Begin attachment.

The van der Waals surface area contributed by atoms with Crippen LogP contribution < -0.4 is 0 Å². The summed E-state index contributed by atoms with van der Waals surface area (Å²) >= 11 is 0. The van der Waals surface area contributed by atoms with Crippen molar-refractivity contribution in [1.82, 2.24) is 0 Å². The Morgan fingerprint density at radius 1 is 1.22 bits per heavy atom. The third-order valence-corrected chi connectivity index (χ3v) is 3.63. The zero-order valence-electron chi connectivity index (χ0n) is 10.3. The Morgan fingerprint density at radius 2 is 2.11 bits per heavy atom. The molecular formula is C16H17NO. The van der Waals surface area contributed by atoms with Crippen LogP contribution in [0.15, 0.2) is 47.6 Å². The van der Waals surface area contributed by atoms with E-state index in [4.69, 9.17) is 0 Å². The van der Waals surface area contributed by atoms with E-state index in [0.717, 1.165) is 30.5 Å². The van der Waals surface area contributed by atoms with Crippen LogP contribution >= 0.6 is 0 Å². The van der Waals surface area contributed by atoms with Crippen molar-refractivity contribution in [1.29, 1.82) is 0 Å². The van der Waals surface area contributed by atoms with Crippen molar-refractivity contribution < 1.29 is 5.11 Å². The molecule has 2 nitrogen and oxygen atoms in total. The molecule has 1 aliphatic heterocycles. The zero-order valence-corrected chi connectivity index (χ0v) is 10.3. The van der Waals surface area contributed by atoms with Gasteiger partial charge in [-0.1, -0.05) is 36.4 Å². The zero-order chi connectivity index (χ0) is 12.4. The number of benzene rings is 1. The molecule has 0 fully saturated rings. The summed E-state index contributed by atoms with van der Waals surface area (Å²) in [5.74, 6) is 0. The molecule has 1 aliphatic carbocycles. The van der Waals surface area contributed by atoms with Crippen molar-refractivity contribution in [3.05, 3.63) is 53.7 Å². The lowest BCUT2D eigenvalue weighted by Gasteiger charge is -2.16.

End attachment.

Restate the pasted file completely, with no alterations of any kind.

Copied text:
The van der Waals surface area contributed by atoms with Crippen LogP contribution < -0.4 is 0 Å². The summed E-state index contributed by atoms with van der Waals surface area (Å²) >= 11 is 0. The van der Waals surface area contributed by atoms with Crippen molar-refractivity contribution in [1.82, 2.24) is 0 Å². The Morgan fingerprint density at radius 1 is 1.22 bits per heavy atom. The third-order valence-corrected chi connectivity index (χ3v) is 3.63. The zero-order valence-electron chi connectivity index (χ0n) is 10.3. The Morgan fingerprint density at radius 2 is 2.11 bits per heavy atom. The molecular formula is C16H17NO. The van der Waals surface area contributed by atoms with Crippen LogP contribution in [0.15, 0.2) is 47.6 Å². The van der Waals surface area contributed by atoms with E-state index in [4.69, 9.17) is 0 Å². The van der Waals surface area contributed by atoms with E-state index in [0.717, 1.165) is 30.5 Å². The van der Waals surface area contributed by atoms with Crippen LogP contribution >= 0.6 is 0 Å². The van der Waals surface area contributed by atoms with Crippen molar-refractivity contribution in [1.29, 1.82) is 0 Å². The van der Waals surface area contributed by atoms with Crippen molar-refractivity contribution < 1.29 is 5.11 Å². The molecule has 2 nitrogen and oxygen atoms in total. The molecule has 1 aliphatic heterocycles. The zero-order valence-corrected chi connectivity index (χ0v) is 10.3. The van der Waals surface area contributed by atoms with Gasteiger partial charge in [-0.1, -0.05) is 36.4 Å². The zero-order chi connectivity index (χ0) is 12.4. The number of benzene rings is 1. The molecule has 0 fully saturated rings. The summed E-state index contributed by atoms with van der Waals surface area (Å²) in [5.74, 6) is 0. The molecule has 1 aliphatic carbocycles. The van der Waals surface area contributed by atoms with Crippen molar-refractivity contribution in [3.05, 3.63) is 53.7 Å². The lowest BCUT2D eigenvalue weighted by Gasteiger charge is -2.16.